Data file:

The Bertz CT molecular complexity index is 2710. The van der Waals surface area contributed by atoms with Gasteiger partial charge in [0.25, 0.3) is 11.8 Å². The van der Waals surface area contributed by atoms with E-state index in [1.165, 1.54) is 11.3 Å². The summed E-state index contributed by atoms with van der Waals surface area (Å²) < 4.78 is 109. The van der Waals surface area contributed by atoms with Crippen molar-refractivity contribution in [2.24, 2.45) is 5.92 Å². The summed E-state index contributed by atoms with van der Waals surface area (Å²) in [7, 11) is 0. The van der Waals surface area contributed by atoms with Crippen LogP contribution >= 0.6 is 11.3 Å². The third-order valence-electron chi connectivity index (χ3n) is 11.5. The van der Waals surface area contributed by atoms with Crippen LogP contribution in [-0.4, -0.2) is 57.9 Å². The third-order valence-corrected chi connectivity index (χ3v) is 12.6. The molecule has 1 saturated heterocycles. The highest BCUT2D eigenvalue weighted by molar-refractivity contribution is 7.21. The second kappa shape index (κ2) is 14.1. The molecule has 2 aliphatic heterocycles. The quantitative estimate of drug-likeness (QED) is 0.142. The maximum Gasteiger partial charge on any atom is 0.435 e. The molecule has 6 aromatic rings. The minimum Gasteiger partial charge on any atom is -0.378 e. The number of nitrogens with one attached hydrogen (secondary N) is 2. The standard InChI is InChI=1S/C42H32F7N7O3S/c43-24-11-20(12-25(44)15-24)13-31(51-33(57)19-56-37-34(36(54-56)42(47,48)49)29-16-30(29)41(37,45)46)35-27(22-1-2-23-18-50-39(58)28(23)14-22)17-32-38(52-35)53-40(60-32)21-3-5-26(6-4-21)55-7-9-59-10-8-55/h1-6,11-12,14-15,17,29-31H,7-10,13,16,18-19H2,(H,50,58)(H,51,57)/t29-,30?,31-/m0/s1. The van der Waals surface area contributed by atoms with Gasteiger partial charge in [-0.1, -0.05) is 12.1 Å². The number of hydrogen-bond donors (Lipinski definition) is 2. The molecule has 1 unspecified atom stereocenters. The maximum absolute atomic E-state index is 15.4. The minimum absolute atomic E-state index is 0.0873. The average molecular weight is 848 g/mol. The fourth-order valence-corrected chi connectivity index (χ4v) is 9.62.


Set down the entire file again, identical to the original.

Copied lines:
The Bertz CT molecular complexity index is 2710. The van der Waals surface area contributed by atoms with Gasteiger partial charge in [0.25, 0.3) is 11.8 Å². The van der Waals surface area contributed by atoms with E-state index in [1.165, 1.54) is 11.3 Å². The summed E-state index contributed by atoms with van der Waals surface area (Å²) < 4.78 is 109. The van der Waals surface area contributed by atoms with Crippen molar-refractivity contribution in [2.24, 2.45) is 5.92 Å². The summed E-state index contributed by atoms with van der Waals surface area (Å²) in [7, 11) is 0. The van der Waals surface area contributed by atoms with Crippen LogP contribution >= 0.6 is 11.3 Å². The third-order valence-electron chi connectivity index (χ3n) is 11.5. The van der Waals surface area contributed by atoms with Crippen LogP contribution in [-0.4, -0.2) is 57.9 Å². The third-order valence-corrected chi connectivity index (χ3v) is 12.6. The molecule has 1 saturated heterocycles. The highest BCUT2D eigenvalue weighted by molar-refractivity contribution is 7.21. The second kappa shape index (κ2) is 14.1. The molecule has 2 aliphatic heterocycles. The quantitative estimate of drug-likeness (QED) is 0.142. The maximum Gasteiger partial charge on any atom is 0.435 e. The molecule has 6 aromatic rings. The minimum Gasteiger partial charge on any atom is -0.378 e. The number of nitrogens with one attached hydrogen (secondary N) is 2. The standard InChI is InChI=1S/C42H32F7N7O3S/c43-24-11-20(12-25(44)15-24)13-31(51-33(57)19-56-37-34(36(54-56)42(47,48)49)29-16-30(29)41(37,45)46)35-27(22-1-2-23-18-50-39(58)28(23)14-22)17-32-38(52-35)53-40(60-32)21-3-5-26(6-4-21)55-7-9-59-10-8-55/h1-6,11-12,14-15,17,29-31H,7-10,13,16,18-19H2,(H,50,58)(H,51,57)/t29-,30?,31-/m0/s1. The van der Waals surface area contributed by atoms with Gasteiger partial charge in [-0.1, -0.05) is 12.1 Å². The number of hydrogen-bond donors (Lipinski definition) is 2. The molecule has 1 unspecified atom stereocenters. The maximum absolute atomic E-state index is 15.4. The minimum absolute atomic E-state index is 0.0873. The average molecular weight is 848 g/mol. The fourth-order valence-corrected chi connectivity index (χ4v) is 9.62.